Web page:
41615_isi_morrisjordan_usmnt041515117 John Dorton/isiphotos.com

7 Thoughts on the United States' Defeat of Mexico

American Soccer Now contributing editor Brian Sciaretta found several things to celebrate in the United States' "dos a cero" win over El Tri in San Antonio. And then there was the pitch to consider.
BY Brian Sciaretta Posted
April 16, 2015
8:50 PM
NEITHER TEAM HAD ITS BEST players on the field, but that doesn't mean we can't glean some valuable lessons from Wednesday night's clash at the Alamodome. Here are seven thoughts on the impressive U.S. victory.


You saw the strike. If not, here it is again.

Nice touch, nice goal. But the issue for Morris now will be maintaining consistency. As long as he remains in college, it will be very difficult for him to play at a high level. And if he prioritizes his Stanford education—and who could fault him for that?—there's a chance that his professional career might not begin for another two years.

Is it realistic to think that he will be an impact player on the international stage while relying heavily on a short NCAA season to prepare him for the highest level of the sport?

The talent is there and good players will continue to come out of the college game. Jurgen Klinsmann likely sees the U.S. U-23 Olympic team as a priority for Morris but even then there is always a possibility that young professional players can overtake Morris on the depth chart simply because they are playing and training at a higher level year-round.

Having said all of that, the future does look bright for Morris.

2. Field of Screams

Hard questions need to be asked, and answered, about the abysmal field conditions at the Alamodome. Why play in a dome when there are so many open-air stadiums to choose from? Why was the sod such a disaster? It's unclear whose decision it was to play the game indoors, but whether it was U.S. Soccer, the Mexican Federation, an outside party, or some combination of all three, it was a disastrous decision.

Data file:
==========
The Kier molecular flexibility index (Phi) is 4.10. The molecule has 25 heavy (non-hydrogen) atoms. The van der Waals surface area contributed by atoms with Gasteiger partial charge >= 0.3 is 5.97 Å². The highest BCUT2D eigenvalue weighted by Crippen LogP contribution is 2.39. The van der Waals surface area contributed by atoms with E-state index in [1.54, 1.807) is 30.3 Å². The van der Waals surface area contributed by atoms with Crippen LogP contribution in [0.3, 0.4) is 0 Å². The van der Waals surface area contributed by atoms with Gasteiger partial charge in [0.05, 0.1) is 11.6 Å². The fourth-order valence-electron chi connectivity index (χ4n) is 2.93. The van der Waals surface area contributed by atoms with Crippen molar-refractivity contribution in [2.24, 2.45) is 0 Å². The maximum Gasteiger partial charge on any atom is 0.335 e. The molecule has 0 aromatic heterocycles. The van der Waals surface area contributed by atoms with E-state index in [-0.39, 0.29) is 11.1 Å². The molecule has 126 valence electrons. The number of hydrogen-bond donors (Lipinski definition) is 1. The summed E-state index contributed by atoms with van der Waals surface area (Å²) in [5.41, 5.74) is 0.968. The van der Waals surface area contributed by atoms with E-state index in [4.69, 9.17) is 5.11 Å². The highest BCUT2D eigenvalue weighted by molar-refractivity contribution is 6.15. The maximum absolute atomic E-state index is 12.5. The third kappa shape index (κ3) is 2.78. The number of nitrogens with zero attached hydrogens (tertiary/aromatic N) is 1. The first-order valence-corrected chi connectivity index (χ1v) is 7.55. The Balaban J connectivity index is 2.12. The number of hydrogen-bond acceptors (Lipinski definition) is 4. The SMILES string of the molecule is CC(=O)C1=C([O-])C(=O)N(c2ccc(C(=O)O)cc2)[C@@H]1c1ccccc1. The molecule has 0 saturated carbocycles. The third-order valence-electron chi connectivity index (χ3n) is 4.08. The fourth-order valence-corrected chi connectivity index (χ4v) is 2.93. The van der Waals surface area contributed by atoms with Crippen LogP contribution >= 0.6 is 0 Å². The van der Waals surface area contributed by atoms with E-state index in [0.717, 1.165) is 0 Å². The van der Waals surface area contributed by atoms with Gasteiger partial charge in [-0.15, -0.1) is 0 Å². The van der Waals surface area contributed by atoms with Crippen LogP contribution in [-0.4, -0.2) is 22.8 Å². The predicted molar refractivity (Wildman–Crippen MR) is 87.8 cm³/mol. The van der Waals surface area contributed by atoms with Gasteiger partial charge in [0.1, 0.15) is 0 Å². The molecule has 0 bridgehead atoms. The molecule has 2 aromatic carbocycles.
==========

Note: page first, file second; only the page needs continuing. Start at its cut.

One theory is that the Alamodome simply offered the best financial incentive package. If so, was it worth it? This is the United States of America and there are dozens of worthy venues that would have generated significant revenue without making the field quality such a distraction.

Still, there is a potential long-term benefit: Conditions throughout CONCACAF are generally terrible and if a team can’t succeed on a bad field, it won’t win in this region. So players on both teams need to get used to lousy pitches. That said, you’d expect the United States to be a better host.

3. Perfect second half bucks the trend

For all the talk of the U.S. national team collapsing in the second half of games, Klinsmann’s squad put on an absolute clinic in how to finish a game Wednesday night.

After Morris put the United States in front, the Yanks actually raised their game to a higher level. That ability to take advantage of a lead, to demonstrate a killer instinct, has been absent from the U.S. national for a very long time. American fans no doubt were thrilled to see their team play like a winner.

4. Beckerman and Kitchen Played Well